Ford Takes on Ferrari

His ego bruised, Henry Ford II exacts revenge on the racetrack

Posted 11/15/20

Nothing defined the golden age of auto racing more than the ear-piercing, tire-screeching, high-performance competition between Ford and Ferrari.

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Ford Takes on Ferrari

His ego bruised, Henry Ford II exacts revenge on the racetrack


Nothing defined the golden age of auto racing more than the ear-piercing, tire-screeching, high-performance competition between Ford and Ferrari.

In 1963, Henry Ford II and Enzo Ferrari were in advanced talks for a Trans-Atlantic merger when the deal fell apart in the 11th hour. Almost immediately, the two industrial titans unleashed a war of egos that played out on the racing circuits of North America and Europe.

It culminated 3 years later when Ford finally dispatched Ferrari at the world’s premier endurance race, the 24 Hours of Le Mans.

Mid-century America saw GM, Ford and Chrysler dominate the domestic automotive market with oversized luxury tail-fins that were sold to a growing affluent public. But a younger, post-war generation was hooked on racing and hungry for speed and horse power over size and comfort.

‘Win on Sunday, sell on Monday’ became the axiom echoed in the executive corridors of Detroit’s big three car companies.

In 1953, GM launched the Corvette, which came to embody America’s sports car with its sexy European styling and agile road performance. Three years later, Corvette made its racing debut at the 1956 12 Hours of Sebring and by 1960, it became the first American vehicle to participate in the all-important 24 Hours of Le Mans.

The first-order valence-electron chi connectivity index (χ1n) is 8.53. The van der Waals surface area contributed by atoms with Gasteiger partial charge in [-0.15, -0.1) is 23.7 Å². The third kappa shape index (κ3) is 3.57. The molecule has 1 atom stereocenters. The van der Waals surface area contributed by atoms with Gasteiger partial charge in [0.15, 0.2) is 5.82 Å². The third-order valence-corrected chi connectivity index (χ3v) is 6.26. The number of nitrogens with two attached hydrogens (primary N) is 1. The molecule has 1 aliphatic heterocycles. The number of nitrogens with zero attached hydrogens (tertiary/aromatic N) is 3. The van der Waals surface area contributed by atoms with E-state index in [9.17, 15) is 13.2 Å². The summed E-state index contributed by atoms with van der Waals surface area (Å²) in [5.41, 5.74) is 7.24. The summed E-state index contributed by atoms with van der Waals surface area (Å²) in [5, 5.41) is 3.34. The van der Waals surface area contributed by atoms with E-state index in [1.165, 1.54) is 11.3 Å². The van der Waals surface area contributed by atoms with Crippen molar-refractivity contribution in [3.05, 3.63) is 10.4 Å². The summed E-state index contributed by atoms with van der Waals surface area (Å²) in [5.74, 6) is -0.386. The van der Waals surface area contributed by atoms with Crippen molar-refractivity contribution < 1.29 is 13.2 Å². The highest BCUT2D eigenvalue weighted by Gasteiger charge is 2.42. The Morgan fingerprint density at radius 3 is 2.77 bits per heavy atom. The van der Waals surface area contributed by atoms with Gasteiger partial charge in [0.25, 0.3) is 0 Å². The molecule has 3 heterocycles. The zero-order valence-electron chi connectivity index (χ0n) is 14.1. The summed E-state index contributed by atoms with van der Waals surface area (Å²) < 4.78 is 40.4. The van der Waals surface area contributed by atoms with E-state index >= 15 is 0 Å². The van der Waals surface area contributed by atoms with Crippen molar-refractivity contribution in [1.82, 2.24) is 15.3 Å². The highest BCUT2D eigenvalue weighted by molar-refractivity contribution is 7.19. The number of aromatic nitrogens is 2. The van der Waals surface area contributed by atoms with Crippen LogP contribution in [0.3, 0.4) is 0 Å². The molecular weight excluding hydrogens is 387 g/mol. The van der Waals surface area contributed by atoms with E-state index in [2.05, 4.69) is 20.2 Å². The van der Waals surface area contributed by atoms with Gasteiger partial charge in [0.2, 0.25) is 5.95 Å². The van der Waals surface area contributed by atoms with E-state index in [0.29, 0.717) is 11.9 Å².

While Ford rolled out the Thunderbird as an answer to the Corvette, the Thunderbird was still a production vehicle and the company needed a long-distance racing machine to move the sales needle.

HFII, grandson of the original founder of the company that bore his name, understood that nothing drew greater media attention and consumer interest than a strong showing at one of the prestigious endurance events.

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Racing was the marketing arm for a constructor, since it meant a durable engine and superior technology that would be transferred from the track to the showroom. He started eyeing Ferrari, the undisputed king of racing.

From 1956-1963, the Italian company conquered Sebring 6 times and Le Mans 5 times. At the European Grand Prix competitions, the red cars were perennial winners. What’s more, founder and owner Enzo Ferrari didn’t race cars to sell vehicles. He sold vehicles in order to race cars.

Unlike the corporate bean counters in the U.S., Enzo was a former driver with Alfa Romeo before breaking out on his own and his passion lay on the asphalt, not the assembly line.

Ford and Ferrari could not have been any different. In a dark irony, the two companies had met under very different circumstances during WWII when the Ferrari factory was bombed twice by American B-24 aircrafts that were assembled at Ford’s Willow Run plant in Michigan.

Following the war, to help finance racing in Europe, Enzo started selling limited editions of Ferrari in the U.S. after making his first victorious mark at Le Mans in 1949. His winning driver, Luigi Chinetti, set up the first North American Ferrari dealership in New York.

But Enzo’s racing exploits were burning cash and he needed a corporate partner. After spending several million dollars sending a team of accountants, engineers and lawyers to audit Ferrari’s operations, HFII made a $15 million takeover bid.

The contract was drawn and ready for signatures when the imperious Italian executive abruptly pulled out. While Enzo was given directorship of the racing division, he balked at the clause that provided Ford with decision powers over the team’s budget and over which races Ferrari could enter and with which drivers.

Disappointed and embittered, HFII was further humiliated when it was speculated that Enzo was merely dangling Ferrari in front of the Americans so he could force a buyout price from Fiat, the Italian car manufacturer.